After taking a much-needed time off in November, it’s time to resume the usual dabbing of classic gems that has graced the big or small screen from years past. We’ve left spooky season behind and have quite literally stepped into Christmas as the holiday season now begins. Whilst there are the obvious choices of Christmas classics that could be discussed, such as Miracle on 34th Street (1947) or It’s a Wonderful Life (1946) (which I’ve already written about here), this week’s column is taking a look at a TV special which has become a classic to American audiences – yet remains less discussed here in the UK – that being 1964’s Rudolph the Red-Nosed Reindeer.
Airing on December 6th, 56 years ago to the day, and coming in at just under 50 minutes long, this story is as old as most Christmas traditions themselves. Rudolph’s story has been retold in books, songs, etc. and it is no different in this stop-motion fable. What sparks this special with such joy and such memorability is the animation in itself. Having been produced and animated in Japan, the bright-eyed look of this holiday ensemble has been spoofed and parodied to wits end. It’s been used to promote phone companies, insurance, cars, the postal service as well as a Martin Scorsese parody that turns a humble snowman narrator Joe Pesci-like (https://www.youtube.com/watch?v=icjh6wGUUfE&ab_channel=RagingMike). Whether you’ve seen it or not, this TV movie is instantly recognisable and, similar to other TV specials like A Charlie Brown Christmas (1965)or How the Grinch Stole Christmas (1966), it is constantly aired throughout December in the US. Whilst British channels seem to prefer the UK-based favourites of Love, Actually (2003) or Nativity! (2009), these animated specials from the 1960s have been a part of American tradition for the past fifty years.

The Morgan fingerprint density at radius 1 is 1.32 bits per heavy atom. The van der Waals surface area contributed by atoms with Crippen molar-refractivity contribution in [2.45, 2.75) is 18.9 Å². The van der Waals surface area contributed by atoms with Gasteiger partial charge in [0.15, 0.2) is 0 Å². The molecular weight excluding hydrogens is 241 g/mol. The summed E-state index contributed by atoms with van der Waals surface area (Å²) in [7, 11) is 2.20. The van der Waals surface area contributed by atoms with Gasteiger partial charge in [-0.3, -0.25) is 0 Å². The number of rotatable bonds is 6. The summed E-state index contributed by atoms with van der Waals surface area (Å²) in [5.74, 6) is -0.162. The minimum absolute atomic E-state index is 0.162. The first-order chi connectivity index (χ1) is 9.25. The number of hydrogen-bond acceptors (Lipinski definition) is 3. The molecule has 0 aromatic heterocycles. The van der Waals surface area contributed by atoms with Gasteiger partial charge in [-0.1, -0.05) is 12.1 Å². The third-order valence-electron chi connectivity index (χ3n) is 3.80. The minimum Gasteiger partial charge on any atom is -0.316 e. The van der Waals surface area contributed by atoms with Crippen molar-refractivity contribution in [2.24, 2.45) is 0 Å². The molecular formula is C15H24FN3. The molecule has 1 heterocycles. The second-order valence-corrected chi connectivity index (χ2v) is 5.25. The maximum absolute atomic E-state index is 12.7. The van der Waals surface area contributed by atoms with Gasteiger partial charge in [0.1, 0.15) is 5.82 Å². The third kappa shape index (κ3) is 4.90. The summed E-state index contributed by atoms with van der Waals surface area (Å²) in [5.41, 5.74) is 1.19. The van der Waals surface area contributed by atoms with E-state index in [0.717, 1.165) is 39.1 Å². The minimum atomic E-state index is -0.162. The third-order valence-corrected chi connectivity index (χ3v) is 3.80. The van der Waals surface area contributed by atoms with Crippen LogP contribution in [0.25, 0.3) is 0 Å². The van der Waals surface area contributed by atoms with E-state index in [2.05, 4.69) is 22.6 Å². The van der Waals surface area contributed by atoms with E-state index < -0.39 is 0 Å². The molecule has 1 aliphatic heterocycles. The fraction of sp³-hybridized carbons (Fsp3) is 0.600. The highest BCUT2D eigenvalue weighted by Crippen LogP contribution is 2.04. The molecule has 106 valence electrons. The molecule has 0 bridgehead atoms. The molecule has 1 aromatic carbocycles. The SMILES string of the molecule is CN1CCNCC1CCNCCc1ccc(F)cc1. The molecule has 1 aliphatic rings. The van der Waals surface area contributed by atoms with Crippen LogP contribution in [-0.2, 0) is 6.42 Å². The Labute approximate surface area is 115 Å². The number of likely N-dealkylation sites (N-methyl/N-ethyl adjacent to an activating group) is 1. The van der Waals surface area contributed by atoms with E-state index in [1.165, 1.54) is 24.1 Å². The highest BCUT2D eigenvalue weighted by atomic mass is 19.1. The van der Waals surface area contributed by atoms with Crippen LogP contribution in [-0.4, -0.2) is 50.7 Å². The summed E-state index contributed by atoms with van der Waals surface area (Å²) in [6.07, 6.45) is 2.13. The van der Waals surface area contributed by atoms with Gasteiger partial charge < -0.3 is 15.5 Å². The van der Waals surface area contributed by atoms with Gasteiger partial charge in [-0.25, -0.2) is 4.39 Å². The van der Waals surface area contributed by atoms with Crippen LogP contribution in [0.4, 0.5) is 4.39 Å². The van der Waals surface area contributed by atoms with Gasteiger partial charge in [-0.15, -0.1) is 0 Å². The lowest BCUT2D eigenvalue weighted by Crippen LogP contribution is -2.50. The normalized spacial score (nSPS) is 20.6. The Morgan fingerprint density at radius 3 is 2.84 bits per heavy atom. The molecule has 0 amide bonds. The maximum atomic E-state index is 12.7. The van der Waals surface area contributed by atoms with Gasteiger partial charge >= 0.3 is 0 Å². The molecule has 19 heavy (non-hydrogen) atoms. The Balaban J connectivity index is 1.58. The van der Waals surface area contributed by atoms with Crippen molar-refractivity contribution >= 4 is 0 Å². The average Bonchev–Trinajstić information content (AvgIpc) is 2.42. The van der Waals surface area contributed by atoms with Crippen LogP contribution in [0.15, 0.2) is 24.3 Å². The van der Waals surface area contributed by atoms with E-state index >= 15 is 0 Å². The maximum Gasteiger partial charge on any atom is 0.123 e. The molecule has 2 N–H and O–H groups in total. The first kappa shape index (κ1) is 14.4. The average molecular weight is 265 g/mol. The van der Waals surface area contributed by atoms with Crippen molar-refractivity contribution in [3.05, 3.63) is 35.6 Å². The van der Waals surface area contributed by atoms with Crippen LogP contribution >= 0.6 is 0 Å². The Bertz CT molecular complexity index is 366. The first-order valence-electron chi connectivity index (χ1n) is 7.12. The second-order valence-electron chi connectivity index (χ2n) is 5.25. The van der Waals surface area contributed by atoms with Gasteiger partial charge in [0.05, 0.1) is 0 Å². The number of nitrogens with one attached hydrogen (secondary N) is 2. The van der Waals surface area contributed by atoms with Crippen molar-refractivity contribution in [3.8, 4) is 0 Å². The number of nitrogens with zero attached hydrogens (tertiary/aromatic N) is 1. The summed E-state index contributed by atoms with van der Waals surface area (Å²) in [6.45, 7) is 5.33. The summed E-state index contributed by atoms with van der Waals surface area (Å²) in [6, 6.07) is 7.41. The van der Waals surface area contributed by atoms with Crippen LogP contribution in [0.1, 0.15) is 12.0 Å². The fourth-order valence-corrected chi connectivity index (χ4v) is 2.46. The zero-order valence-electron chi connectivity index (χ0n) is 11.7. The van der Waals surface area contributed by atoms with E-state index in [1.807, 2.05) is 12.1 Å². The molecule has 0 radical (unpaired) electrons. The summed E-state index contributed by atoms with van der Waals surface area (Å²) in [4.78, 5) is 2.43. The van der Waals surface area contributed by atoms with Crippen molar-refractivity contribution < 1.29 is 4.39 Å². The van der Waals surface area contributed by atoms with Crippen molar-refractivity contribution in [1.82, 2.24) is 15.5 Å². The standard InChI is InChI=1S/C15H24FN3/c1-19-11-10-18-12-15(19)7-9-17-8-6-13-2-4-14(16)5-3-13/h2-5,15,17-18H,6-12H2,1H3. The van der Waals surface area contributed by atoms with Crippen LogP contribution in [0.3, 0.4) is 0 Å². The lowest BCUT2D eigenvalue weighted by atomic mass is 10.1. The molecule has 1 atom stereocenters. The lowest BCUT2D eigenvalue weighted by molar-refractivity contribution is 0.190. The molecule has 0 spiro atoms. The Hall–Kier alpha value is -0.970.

Rudolph the Red-Nosed Reindeer has had many different versions broadcast throughout the years but despite this, the film stays true to a warm Sunday feeling like no other. It has a sense of nostalgia to it, to a time of celebrating Christmas as a child which was quite frankly the most exciting time of all. It’s a cute family favourite which would be hard to ignore when deciding on something to watch with the family this season. Christmas often gets repetitive, with the same songs and films being shown consecutively each year, but Rudolph the Red-Nosed Reindeer is one of those aforementioned classics that seem to never get old no matter the amount of viewings.
Header Image Courtesy of CBS.